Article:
NORTH AMERICAN REPORTS
From Site Selection magazine,
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Nova Scotia More Digital By the Day
Tech services company Cognizant in January chose Halifax, Nova Scotia, for a new global technology and service delivery center. Over the next seven years, up to 1,250 new jobs are anticipated from two payroll rebate agreements approved by the province, where the information and communications technology (ICT) sector contributed CAN$1.8 billion (4%) of provincial GDP in 2020 and directly employed 11,000 people through 1,300 companies. “We have a bold plan for economic growth in Nova Scotia, and a thriving ICT sector is part of our way forward,” said Nova Scotia Minister of Economic Development Susan Corkum-Greek,who is responsible for Nova Scotia Business Inc. (NSBI).
In 2021 the province invested CAN$16.8 million to allow four Nova Scotia universities to expand computer science programming as demand for training grows.
Source: Discover Halifax
“As we progress through the spring and early summer of 2022, we should finally see a new normal in office usage begin to emerge, assuming no other variants disrupt the progress underway today. While many companies are in a ‘wait and see’ posture, their stance will likely transition into action as COVID retreats.”
— Julie Whelan, CBRE Global Head of Occupier Research, Feb. 7, 2022
Lockheed Martin and Airbus: ‘Built in America’
Lockheed Martin, with European partner Airbus, plans to spread the wealth of a potential Air Force contract between two defense-heavy southern states, Georgia and Alabama. The LMXT is Lockheed Martin’s offering to replace the aging fleet of Air Force KC-135 tankers. In a January 31 statement, the company said the plane is to be manufactured at the Airbus plant in Mobile as an A330, then converted into the LMXT tanker at Lockheed Martin’s facility in Marietta, Georgia. “Establishing this production work in Alabama and Georgia confirms Lockheed Martin’s commitment that the LMXT will be built in America, by Americans, for Americans,” said Lockheed Martin Chairman, President and CEO James Taiclet.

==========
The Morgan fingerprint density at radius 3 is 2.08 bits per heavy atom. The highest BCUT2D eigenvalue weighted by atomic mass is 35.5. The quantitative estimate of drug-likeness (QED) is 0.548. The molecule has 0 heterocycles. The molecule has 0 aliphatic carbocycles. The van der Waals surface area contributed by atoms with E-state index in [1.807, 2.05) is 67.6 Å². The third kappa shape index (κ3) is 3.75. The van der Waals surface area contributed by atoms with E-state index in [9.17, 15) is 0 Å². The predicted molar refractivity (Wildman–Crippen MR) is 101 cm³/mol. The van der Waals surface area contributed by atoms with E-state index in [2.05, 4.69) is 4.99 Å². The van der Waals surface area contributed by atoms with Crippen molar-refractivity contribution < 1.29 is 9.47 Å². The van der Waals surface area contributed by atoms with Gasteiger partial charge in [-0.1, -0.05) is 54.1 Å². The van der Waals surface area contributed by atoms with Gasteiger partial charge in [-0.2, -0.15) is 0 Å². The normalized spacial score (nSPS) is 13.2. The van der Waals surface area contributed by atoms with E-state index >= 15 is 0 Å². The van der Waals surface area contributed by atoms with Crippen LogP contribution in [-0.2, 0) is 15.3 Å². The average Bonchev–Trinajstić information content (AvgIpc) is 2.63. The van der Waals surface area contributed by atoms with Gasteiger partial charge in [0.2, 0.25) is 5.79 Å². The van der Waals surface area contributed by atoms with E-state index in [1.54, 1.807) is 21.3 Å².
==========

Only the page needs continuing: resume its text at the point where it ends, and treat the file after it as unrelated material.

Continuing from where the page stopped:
Source: Lockheed Martin
New York Not Quitting
Wait, wasn’t everyone quitting New York? Not according to WalletHub. A January 21 report by the personal finance website found the “Great Resignation” hitting Alaska the hardest and New York State the least.
Canola Crush in Canada
A joint venture of two ag techs based in Saskatchewan plans to build a $360 million canola crush facility. Led by Saskatoon-based Federated Co-operative Limited (FCL) as 51% stakeholder, the JV says the facility will supply 50% of the feedstock required for a renewable diesel plant in the Regina area. The new project, FCL said in a statement, is part of a $2 billion investment the company is making to construct an Integrated Agriculture Complex. Regina’s AGT Food and Ingredients, Inc., is minority partner in the joint venture.
This Match is Over
Not only is the US Chess Federation pulling up stakes for St. Louis, it’s taking some parting shots at Crossville, Tennessee, its headquarters since the early 2000s after Windsor, New York. In an unusually frank press release announcing the move Jan. 5, the federation described Crossville, an enclave of 12,000 people closer to Knoxville than Nashville on Interstate 40, as “best known for its golfing, outdoor activities, and as a retirement community,” continuing that, “US Chess” — with its staff of 18 — “now requires different specialized talents to support its operations — skillsets that have proven difficult to find in Crossville.” The federation “rarely” received, it said, interest from “qualified candidates.” The Chess Federation has “evolved substantially,” since locating in Crossville in 2003, according to VP Randy Bauer. US Chess President Mike Hoffpauir said: “With the world-class chess activities in St. Louis, including the Saint Louis Chess Club’s decade-long string of hosting U.S. Championship events, we are excited about being positioned to better deliver on our nonprofit mission with this move.”
Photo: Getty Images